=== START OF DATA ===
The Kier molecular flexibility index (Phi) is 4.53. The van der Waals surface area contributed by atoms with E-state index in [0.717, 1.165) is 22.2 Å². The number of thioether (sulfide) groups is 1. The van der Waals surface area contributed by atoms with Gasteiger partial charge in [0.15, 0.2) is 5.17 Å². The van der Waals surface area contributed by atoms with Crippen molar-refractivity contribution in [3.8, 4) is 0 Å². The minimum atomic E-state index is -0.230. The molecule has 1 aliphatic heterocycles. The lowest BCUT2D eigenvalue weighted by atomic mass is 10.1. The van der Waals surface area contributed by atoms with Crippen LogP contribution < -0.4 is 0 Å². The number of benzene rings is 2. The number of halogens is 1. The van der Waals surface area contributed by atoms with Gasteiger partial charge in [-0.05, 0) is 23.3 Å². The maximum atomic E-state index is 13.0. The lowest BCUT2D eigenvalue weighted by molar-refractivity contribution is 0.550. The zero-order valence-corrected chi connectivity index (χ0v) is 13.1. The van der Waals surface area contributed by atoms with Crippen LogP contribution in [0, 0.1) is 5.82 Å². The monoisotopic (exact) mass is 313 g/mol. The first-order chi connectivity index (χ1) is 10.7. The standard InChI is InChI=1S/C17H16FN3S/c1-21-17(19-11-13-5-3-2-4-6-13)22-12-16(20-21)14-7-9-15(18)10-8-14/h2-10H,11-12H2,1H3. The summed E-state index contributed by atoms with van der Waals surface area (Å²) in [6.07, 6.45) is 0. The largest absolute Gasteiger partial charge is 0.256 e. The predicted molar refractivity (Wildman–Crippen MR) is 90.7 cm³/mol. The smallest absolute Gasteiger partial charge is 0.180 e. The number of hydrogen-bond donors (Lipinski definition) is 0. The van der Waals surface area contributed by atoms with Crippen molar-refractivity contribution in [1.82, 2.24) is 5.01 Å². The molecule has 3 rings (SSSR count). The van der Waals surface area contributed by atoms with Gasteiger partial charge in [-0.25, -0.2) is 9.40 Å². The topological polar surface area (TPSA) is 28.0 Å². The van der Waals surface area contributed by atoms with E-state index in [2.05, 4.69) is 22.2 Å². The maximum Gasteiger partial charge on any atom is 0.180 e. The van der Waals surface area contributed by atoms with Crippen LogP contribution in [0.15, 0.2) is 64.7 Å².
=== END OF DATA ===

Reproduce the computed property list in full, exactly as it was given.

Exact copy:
The Kier molecular flexibility index (Phi) is 4.53. The van der Waals surface area contributed by atoms with E-state index in [0.717, 1.165) is 22.2 Å². The number of thioether (sulfide) groups is 1. The van der Waals surface area contributed by atoms with Gasteiger partial charge in [0.15, 0.2) is 5.17 Å². The van der Waals surface area contributed by atoms with Crippen molar-refractivity contribution in [3.8, 4) is 0 Å². The minimum atomic E-state index is -0.230. The molecule has 1 aliphatic heterocycles. The lowest BCUT2D eigenvalue weighted by atomic mass is 10.1. The van der Waals surface area contributed by atoms with Crippen LogP contribution < -0.4 is 0 Å². The number of benzene rings is 2. The number of halogens is 1. The van der Waals surface area contributed by atoms with Gasteiger partial charge in [-0.05, 0) is 23.3 Å². The maximum atomic E-state index is 13.0. The lowest BCUT2D eigenvalue weighted by molar-refractivity contribution is 0.550. The zero-order valence-corrected chi connectivity index (χ0v) is 13.1. The van der Waals surface area contributed by atoms with Crippen LogP contribution in [0, 0.1) is 5.82 Å². The monoisotopic (exact) mass is 313 g/mol. The first-order chi connectivity index (χ1) is 10.7. The standard InChI is InChI=1S/C17H16FN3S/c1-21-17(19-11-13-5-3-2-4-6-13)22-12-16(20-21)14-7-9-15(18)10-8-14/h2-10H,11-12H2,1H3. The summed E-state index contributed by atoms with van der Waals surface area (Å²) in [6.07, 6.45) is 0. The largest absolute Gasteiger partial charge is 0.256 e. The predicted molar refractivity (Wildman–Crippen MR) is 90.7 cm³/mol. The smallest absolute Gasteiger partial charge is 0.180 e. The number of hydrogen-bond donors (Lipinski definition) is 0. The van der Waals surface area contributed by atoms with Crippen molar-refractivity contribution in [1.82, 2.24) is 5.01 Å². The molecule has 3 rings (SSSR count). The van der Waals surface area contributed by atoms with Gasteiger partial charge in [-0.25, -0.2) is 9.40 Å². The topological polar surface area (TPSA) is 28.0 Å². The van der Waals surface area contributed by atoms with E-state index in [2.05, 4.69) is 22.2 Å². The maximum Gasteiger partial charge on any atom is 0.180 e. The van der Waals surface area contributed by atoms with Crippen LogP contribution in [0.15, 0.2) is 64.7 Å².